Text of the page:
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Film review: Patrick Mahomes begins the season with an MVP-level performance

On Sunday, Kansas City’s superstar quarterback once again showed the world why he is the NFL’s best player.

NFL: Cleveland Browns at Kansas City Chiefs Jay Biggerstaff-USA TODAY Sports

Right when you thought that maybe Kansas City Chiefs quarterback Patrick Mahomes couldn’t get any better... maybe he just did.

In reviewing his film from this past Sunday’s season opener against the Cleveland Browns, there were some encouraging signs of improvement. Months from now — when we’re talking about who should be 2021’s NFL MVP — this game should be part of the conversation. Let’s take a look at some of the reasons why.

Patience against deep zone coverage

Coming off last season’s losses in Super Bowl LV — and to the Las Vegas Raiders during the regular season — Mahomes suggested that he was sometimes too aggressive in trying to force plays down the field. Rather than take the quick, short gains that those defenses left for the taking by playing conservative zone coverages, he often tried to extend plays to create explosive completions 20 or more yards downfield — with little success.

During the summer, this was one particular area in which Mahomes said he intended to improve — and so far, the returns have been good.

These efficient, intelligent decisions are important because they keep an offense ahead of schedule. When Mahomes does what he can to ensure the team is in third-and-short situations, he enables head coach Andy Reid (and offensive coordinator Eric Bieniemy) to keep the playbook wide open. It also prevents opposing defenses from simply teeing off on Mahomes — as they could in third-and-long scenarios where passing plays are essentially guaranteed.

Trust in the interior offensive line

This season, we can already see the commitment Mahomes is making to stepping up in the pocket more frequently, rather than drifting backward from the line of scrimmage.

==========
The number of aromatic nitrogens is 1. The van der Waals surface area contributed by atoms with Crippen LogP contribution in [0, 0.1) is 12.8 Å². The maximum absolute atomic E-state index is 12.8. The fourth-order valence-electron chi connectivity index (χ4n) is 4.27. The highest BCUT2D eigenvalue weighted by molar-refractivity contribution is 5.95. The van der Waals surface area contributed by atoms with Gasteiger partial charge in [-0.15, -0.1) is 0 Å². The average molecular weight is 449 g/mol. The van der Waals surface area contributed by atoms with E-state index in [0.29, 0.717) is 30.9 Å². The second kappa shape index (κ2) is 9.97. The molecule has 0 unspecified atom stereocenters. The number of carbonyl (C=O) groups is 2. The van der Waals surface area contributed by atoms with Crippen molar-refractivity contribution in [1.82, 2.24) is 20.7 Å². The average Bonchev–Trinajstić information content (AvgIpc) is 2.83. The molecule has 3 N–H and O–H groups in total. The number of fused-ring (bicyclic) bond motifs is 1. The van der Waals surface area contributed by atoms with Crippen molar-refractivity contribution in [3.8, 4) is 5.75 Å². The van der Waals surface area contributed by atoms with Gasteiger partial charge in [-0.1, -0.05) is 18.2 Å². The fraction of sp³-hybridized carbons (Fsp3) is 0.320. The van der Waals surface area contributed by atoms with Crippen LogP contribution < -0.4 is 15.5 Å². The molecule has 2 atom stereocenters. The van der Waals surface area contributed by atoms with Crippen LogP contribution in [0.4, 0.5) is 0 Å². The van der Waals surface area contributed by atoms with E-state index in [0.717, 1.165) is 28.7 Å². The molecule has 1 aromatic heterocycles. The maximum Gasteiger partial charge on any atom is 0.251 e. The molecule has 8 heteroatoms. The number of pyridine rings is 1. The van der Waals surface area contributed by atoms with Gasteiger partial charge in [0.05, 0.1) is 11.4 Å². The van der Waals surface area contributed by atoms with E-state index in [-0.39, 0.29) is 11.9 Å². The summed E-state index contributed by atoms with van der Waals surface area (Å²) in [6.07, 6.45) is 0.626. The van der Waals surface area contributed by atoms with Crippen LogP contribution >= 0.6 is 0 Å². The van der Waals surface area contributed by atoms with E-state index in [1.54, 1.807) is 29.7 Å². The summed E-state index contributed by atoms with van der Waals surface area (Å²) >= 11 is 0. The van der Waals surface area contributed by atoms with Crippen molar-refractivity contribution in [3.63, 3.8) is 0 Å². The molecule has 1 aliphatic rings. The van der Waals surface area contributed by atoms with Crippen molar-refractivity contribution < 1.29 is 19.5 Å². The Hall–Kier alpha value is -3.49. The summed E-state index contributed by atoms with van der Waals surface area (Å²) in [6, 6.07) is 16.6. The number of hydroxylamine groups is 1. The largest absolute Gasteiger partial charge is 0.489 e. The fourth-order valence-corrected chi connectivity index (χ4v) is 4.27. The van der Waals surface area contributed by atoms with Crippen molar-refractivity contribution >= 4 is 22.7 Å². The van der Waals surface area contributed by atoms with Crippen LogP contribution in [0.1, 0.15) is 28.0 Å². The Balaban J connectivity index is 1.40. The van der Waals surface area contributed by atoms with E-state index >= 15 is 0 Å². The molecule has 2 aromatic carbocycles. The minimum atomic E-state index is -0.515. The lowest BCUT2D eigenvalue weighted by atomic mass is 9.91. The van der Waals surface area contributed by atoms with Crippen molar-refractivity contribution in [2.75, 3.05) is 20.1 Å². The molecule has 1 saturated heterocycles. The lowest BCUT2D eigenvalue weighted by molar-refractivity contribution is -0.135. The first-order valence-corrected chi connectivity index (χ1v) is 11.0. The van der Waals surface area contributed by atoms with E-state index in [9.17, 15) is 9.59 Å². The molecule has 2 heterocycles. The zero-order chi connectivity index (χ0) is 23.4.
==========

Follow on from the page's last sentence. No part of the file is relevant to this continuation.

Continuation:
Against Cleveland, superb performances in pass protection by offensive linemen Joe Thuney, Creed Humphrey and Trey Smith made Mahomes’ transition to this new style of play even more seamless.

Frequently escaping through the B gap (between an offensive tackle and guard) enables Mahomes to stress defenses more than he could in any other way. It’s something that Aaron Rodgers has done at an elite level for years — and Mahomes continues to take it to another level.

Chemistry with Hill and Kelce

Mahomes, wide receiver Tyreek Hill and tight end Travis Kelce are already likely to go down in history as one of the game’s greatest trios of offensive playmakers. But if Sunday’s game was a sign of things to come, their best may yet lie ahead.

In terms of their approach to covering them, Cleveland didn’t treat Kelce or Hill like the special talents they are — and they paid for that mistake. As the season progresses, it will be interesting to see which tight ends or wide receivers will step up when defenses commit greater resources toward limiting these two dynamic players.

Vintage Mahomes

In the just-for-your-viewing pleasure category, we have several plays from Sunday where Mahomes exhibits some of the unique playmaking capabilities that set him apart from so many other quarterbacks.

There are small aspects to Mahomes’ game that are often overshadowed — but they all add up to making him who he is. His subtle ability to almost always throw the football to a receiver where it creates the greatest potential for yards after the catch is yet another way he helps keep the offense ahead of the sticks.

Lastly, there’s no one better at keeping their eyes up amidst chaos around them. It is one of the traits that made Mahomes such an alluring prospect coming out of Texas Tech in 2017.

Areas for improvement

While talking to the Kansas City media on Wednesday, Mahomes suggested that he is still working to reduce the depth of his dropbacks. This key play toward the end of the Cleveland game provides a good example.

Since Mahomes is surrounded by an entirely new set of starting offensive linemen, this sort of thing is bound to happen. But it should only get better with time and repetition.

The bottom line

Kansas City’s offensive players and coaching staff deserve plenty of credit for how they performed against the Browns, scoring on six of their nine offensive drives. But no one played at a higher level than their quarterback.

Now we’re on to the next game against the Baltimore Ravens this Sunday. Every single time No. 15 takes the field, remember to appreciate what you are witnessing.